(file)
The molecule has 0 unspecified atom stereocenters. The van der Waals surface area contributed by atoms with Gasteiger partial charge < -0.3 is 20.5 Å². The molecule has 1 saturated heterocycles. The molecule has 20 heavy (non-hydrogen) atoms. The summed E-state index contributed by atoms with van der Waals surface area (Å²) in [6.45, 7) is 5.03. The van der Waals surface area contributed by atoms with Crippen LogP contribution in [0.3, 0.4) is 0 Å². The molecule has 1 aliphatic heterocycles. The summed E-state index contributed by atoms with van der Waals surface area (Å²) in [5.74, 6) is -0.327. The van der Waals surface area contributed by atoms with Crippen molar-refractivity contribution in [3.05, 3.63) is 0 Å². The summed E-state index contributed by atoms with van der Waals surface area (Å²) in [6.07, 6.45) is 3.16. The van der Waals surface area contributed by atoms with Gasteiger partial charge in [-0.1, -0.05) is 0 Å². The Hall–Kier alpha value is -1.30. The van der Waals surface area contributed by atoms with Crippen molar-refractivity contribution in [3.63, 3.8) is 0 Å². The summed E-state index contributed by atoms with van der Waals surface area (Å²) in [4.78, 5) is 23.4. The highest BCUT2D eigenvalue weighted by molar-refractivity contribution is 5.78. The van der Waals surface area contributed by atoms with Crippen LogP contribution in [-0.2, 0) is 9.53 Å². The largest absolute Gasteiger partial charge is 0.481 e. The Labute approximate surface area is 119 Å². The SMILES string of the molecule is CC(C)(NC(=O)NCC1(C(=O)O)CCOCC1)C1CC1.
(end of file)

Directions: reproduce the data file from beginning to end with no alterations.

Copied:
The molecule has 0 unspecified atom stereocenters. The van der Waals surface area contributed by atoms with Gasteiger partial charge < -0.3 is 20.5 Å². The molecule has 1 saturated heterocycles. The molecule has 20 heavy (non-hydrogen) atoms. The summed E-state index contributed by atoms with van der Waals surface area (Å²) in [6.45, 7) is 5.03. The van der Waals surface area contributed by atoms with Crippen LogP contribution in [0.3, 0.4) is 0 Å². The molecule has 1 aliphatic heterocycles. The summed E-state index contributed by atoms with van der Waals surface area (Å²) in [5.74, 6) is -0.327. The van der Waals surface area contributed by atoms with Crippen molar-refractivity contribution in [3.05, 3.63) is 0 Å². The summed E-state index contributed by atoms with van der Waals surface area (Å²) in [6.07, 6.45) is 3.16. The van der Waals surface area contributed by atoms with Gasteiger partial charge in [-0.1, -0.05) is 0 Å². The Hall–Kier alpha value is -1.30. The van der Waals surface area contributed by atoms with Crippen molar-refractivity contribution in [3.63, 3.8) is 0 Å². The summed E-state index contributed by atoms with van der Waals surface area (Å²) in [4.78, 5) is 23.4. The highest BCUT2D eigenvalue weighted by molar-refractivity contribution is 5.78. The van der Waals surface area contributed by atoms with Crippen LogP contribution in [-0.2, 0) is 9.53 Å². The largest absolute Gasteiger partial charge is 0.481 e. The Labute approximate surface area is 119 Å². The SMILES string of the molecule is CC(C)(NC(=O)NCC1(C(=O)O)CCOCC1)C1CC1.